The IRS chief has vowed to "issue FIFA a red card" following the indictment of 14 individuals by the U.S. Justice Department for corruption.
Weber was speaking alongside new U.S. Attorney General Loretta Lynch in New York on Wednesday where the indictments against FIFA officials past and present as well as five businessmen accused of wire fraud, money laundering and racketeering were unsealed.
Current FIFA vice president and president of CONCACAF Jeffrey Webb, fellow FIFA vice president Eugenio Figueredo, FIFA executive committee member-elect Eduardo Li and former Brazil FA chief Jose Maria Marin were among those named by U.S. prosecutors as suspects in the scandal which has rocked FIFA.
"Many of the individuals and organizations we will describe today were entrusted with keeping soccer open and accessible to all," Lynch said. "They held important responsibilities at every level, from building soccer fields for children in developing countries to organizing the World Cup. They were expected to uphold the rules that keep soccer honest and protect the integrity of the game.
"Instead, they corrupted the business of worldwide soccer to serve their interests and enrich themselves. This Department of Justice is determined to end these practices; to root out corruption; and to bring wrongdoers to justice."
The charges brought by the Americans relate in large to broadcast and commercial rights for major tournaments over the past two decades and which continue to the present day with the 2016 Centennial Copa America in the U.S. estimated to account for some $110 million in bribes.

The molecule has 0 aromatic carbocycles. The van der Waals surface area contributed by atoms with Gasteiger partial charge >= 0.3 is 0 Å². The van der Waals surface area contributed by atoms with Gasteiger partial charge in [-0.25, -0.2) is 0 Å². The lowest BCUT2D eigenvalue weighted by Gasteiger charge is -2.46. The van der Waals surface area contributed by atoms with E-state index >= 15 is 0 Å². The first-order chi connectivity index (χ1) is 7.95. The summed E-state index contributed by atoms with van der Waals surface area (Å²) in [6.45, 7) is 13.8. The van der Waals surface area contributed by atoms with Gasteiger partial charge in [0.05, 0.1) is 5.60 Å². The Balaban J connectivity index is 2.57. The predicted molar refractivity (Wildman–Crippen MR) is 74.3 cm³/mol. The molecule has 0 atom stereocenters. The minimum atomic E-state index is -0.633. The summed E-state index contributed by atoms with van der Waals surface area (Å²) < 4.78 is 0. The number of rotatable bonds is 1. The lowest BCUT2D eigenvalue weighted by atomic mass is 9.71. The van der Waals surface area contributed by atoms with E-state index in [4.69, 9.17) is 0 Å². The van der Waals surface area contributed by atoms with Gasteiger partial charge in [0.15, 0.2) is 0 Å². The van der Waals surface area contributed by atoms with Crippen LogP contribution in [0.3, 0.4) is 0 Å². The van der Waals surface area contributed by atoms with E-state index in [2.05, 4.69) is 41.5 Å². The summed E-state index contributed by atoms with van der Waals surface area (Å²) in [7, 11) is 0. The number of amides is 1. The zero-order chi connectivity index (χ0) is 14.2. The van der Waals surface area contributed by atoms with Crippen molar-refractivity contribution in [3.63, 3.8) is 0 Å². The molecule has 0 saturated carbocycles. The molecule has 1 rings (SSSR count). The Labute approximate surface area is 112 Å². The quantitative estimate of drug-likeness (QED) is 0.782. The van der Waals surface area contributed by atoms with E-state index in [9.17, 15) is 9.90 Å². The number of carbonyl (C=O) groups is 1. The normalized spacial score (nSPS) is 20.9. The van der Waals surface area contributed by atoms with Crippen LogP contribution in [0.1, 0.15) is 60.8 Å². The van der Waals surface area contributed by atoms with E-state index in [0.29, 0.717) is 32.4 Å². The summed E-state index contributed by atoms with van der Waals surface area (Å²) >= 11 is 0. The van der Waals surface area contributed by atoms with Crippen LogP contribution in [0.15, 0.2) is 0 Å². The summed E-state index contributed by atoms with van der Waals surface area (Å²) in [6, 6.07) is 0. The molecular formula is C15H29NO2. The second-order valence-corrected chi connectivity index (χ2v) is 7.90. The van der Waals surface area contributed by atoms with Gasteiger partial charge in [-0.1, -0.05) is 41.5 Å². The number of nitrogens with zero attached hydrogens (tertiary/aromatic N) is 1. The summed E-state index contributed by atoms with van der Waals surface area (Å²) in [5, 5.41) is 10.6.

"Beginning in 1991, two generations of soccer officials, including the then-presidents of two regional soccer confederations under FIFA – the Confederation of North, Central American and Caribbean Association Football, known as CONCACAF, which includes the United States, and the South American Football Confederation, or CONMEBOL, which represents organized soccer in South America – used their positions of trust within their respective organizations to solicit bribes from sports marketers in exchange for the commercial rights to their soccer tournaments. They did this over and over, year after year, tournament after tournament.
"For instance, in 2016, the United States is scheduled to host the centennial edition of the Copa America – the first time that tournament will be held in cities outside South America. Our investigation revealed that what should be an expression of international sportsmanship was used as a vehicle in a broader scheme to line executives’ pockets with bribes totaling $110 million – nearly a third of the legitimate costs of the rights to the tournaments involved."
Acting U.S. attorney in the Eastern District of New York, Kelly Currie said: “All of these defendants abused the U.S. financial system and violated U.S. law. And we intend to hold them accountable.”
Currie also named directly the current FIFA vice president and CONCACAF president Jeffrey Webb who, he said "used his position of trust" to "solicit and collect bribes from sports marketing executives who needed his support to get contracts.”
The FBI director, James Comey, declared that the game of football had been "hijacked" but nonetheless “this hijacking is being met with a very aggressive prosecutorial response in order to change behavior and send a message.”
Swiss authorities carried out seven arrests at the Baur au Lac hotel in Zurich on Wednesday morning where FIFA delegates had been gathered ahead of the 65th FIFA Congress due to take place on Thursday and Friday.
The U.S. is seeking the extradition of all seven arrested at dawn in Zurich as well as Nicolas Leoz, the former CONMEBOL president, Jack Warner, the former president of CONCACAF, and the five businessmen with no official FIFA positions who have been implicated.